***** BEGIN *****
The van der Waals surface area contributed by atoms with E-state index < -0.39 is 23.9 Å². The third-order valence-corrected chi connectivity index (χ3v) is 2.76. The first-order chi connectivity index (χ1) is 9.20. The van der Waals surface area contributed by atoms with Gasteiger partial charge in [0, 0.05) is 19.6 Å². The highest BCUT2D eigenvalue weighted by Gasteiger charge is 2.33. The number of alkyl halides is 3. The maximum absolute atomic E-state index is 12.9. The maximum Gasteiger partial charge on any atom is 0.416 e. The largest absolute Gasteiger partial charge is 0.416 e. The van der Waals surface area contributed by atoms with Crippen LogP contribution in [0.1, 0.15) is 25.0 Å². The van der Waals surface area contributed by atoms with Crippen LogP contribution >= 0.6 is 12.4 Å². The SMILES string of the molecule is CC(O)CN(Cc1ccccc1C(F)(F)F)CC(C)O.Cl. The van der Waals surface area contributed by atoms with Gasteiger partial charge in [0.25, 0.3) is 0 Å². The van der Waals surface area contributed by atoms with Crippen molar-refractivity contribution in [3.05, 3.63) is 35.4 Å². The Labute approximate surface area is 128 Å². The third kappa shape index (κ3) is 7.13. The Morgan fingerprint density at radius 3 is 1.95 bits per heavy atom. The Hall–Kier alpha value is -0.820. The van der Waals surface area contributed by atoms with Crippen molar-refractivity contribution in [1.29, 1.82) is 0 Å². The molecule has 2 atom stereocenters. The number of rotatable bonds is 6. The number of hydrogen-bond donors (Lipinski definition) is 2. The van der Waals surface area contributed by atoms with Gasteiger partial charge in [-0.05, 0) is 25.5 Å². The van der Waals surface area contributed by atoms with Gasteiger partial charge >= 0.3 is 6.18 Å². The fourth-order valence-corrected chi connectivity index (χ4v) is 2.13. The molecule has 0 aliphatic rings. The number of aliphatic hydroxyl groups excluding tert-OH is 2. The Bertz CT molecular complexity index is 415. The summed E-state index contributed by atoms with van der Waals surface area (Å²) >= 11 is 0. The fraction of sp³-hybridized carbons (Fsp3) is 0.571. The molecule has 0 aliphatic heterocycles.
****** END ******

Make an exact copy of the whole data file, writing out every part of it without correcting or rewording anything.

The van der Waals surface area contributed by atoms with E-state index < -0.39 is 23.9 Å². The third-order valence-corrected chi connectivity index (χ3v) is 2.76. The first-order chi connectivity index (χ1) is 9.20. The van der Waals surface area contributed by atoms with Gasteiger partial charge in [0, 0.05) is 19.6 Å². The highest BCUT2D eigenvalue weighted by Gasteiger charge is 2.33. The number of alkyl halides is 3. The maximum absolute atomic E-state index is 12.9. The maximum Gasteiger partial charge on any atom is 0.416 e. The largest absolute Gasteiger partial charge is 0.416 e. The van der Waals surface area contributed by atoms with Crippen LogP contribution in [0.1, 0.15) is 25.0 Å². The van der Waals surface area contributed by atoms with Crippen LogP contribution >= 0.6 is 12.4 Å². The SMILES string of the molecule is CC(O)CN(Cc1ccccc1C(F)(F)F)CC(C)O.Cl. The van der Waals surface area contributed by atoms with Gasteiger partial charge in [0.25, 0.3) is 0 Å². The van der Waals surface area contributed by atoms with Crippen molar-refractivity contribution in [3.05, 3.63) is 35.4 Å². The Labute approximate surface area is 128 Å². The third kappa shape index (κ3) is 7.13. The Morgan fingerprint density at radius 3 is 1.95 bits per heavy atom. The Hall–Kier alpha value is -0.820. The van der Waals surface area contributed by atoms with Crippen molar-refractivity contribution in [1.29, 1.82) is 0 Å². The molecule has 2 atom stereocenters. The number of rotatable bonds is 6. The number of hydrogen-bond donors (Lipinski definition) is 2. The van der Waals surface area contributed by atoms with Gasteiger partial charge in [-0.05, 0) is 25.5 Å². The van der Waals surface area contributed by atoms with Gasteiger partial charge >= 0.3 is 6.18 Å². The fourth-order valence-corrected chi connectivity index (χ4v) is 2.13. The molecule has 0 aliphatic rings. The number of aliphatic hydroxyl groups excluding tert-OH is 2. The Bertz CT molecular complexity index is 415. The summed E-state index contributed by atoms with van der Waals surface area (Å²) >= 11 is 0. The fraction of sp³-hybridized carbons (Fsp3) is 0.571. The molecule has 0 aliphatic heterocycles.